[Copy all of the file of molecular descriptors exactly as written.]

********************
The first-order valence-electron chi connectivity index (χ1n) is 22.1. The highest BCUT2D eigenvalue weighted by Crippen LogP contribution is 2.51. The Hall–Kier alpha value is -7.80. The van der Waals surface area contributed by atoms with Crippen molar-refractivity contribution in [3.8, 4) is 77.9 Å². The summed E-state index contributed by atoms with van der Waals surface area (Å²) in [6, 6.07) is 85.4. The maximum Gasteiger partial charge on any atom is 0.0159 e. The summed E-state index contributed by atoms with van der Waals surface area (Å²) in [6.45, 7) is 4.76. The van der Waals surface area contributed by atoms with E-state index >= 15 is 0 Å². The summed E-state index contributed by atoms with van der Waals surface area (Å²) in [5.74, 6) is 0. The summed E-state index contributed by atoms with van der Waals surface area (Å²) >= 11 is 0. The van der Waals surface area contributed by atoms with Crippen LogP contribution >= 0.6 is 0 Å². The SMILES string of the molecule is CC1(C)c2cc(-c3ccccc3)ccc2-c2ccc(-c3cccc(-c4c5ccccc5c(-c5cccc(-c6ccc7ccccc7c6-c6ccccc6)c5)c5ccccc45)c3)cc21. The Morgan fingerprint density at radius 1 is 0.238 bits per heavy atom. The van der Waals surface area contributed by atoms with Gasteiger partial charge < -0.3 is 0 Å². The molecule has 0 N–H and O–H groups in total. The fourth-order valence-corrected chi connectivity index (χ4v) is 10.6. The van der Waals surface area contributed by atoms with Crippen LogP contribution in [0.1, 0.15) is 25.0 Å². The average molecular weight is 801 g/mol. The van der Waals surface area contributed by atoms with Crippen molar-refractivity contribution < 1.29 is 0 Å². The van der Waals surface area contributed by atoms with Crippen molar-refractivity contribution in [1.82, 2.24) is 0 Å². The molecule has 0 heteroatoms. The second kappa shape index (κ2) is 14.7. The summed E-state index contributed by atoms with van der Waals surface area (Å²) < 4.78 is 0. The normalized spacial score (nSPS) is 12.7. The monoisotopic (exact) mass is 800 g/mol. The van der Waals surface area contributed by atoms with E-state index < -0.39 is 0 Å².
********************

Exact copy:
The first-order valence-electron chi connectivity index (χ1n) is 22.1. The highest BCUT2D eigenvalue weighted by Crippen LogP contribution is 2.51. The Hall–Kier alpha value is -7.80. The van der Waals surface area contributed by atoms with Crippen molar-refractivity contribution in [3.8, 4) is 77.9 Å². The summed E-state index contributed by atoms with van der Waals surface area (Å²) in [6, 6.07) is 85.4. The maximum Gasteiger partial charge on any atom is 0.0159 e. The summed E-state index contributed by atoms with van der Waals surface area (Å²) in [6.45, 7) is 4.76. The van der Waals surface area contributed by atoms with E-state index >= 15 is 0 Å². The summed E-state index contributed by atoms with van der Waals surface area (Å²) in [5.74, 6) is 0. The summed E-state index contributed by atoms with van der Waals surface area (Å²) >= 11 is 0. The van der Waals surface area contributed by atoms with Crippen LogP contribution >= 0.6 is 0 Å². The SMILES string of the molecule is CC1(C)c2cc(-c3ccccc3)ccc2-c2ccc(-c3cccc(-c4c5ccccc5c(-c5cccc(-c6ccc7ccccc7c6-c6ccccc6)c5)c5ccccc45)c3)cc21. The Morgan fingerprint density at radius 1 is 0.238 bits per heavy atom. The van der Waals surface area contributed by atoms with Gasteiger partial charge < -0.3 is 0 Å². The molecule has 0 N–H and O–H groups in total. The fourth-order valence-corrected chi connectivity index (χ4v) is 10.6. The van der Waals surface area contributed by atoms with Crippen LogP contribution in [0.1, 0.15) is 25.0 Å². The average molecular weight is 801 g/mol. The van der Waals surface area contributed by atoms with Crippen molar-refractivity contribution < 1.29 is 0 Å². The van der Waals surface area contributed by atoms with Crippen molar-refractivity contribution in [1.82, 2.24) is 0 Å². The molecule has 0 heteroatoms. The second kappa shape index (κ2) is 14.7. The summed E-state index contributed by atoms with van der Waals surface area (Å²) < 4.78 is 0. The normalized spacial score (nSPS) is 12.7. The monoisotopic (exact) mass is 800 g/mol. The van der Waals surface area contributed by atoms with E-state index < -0.39 is 0 Å².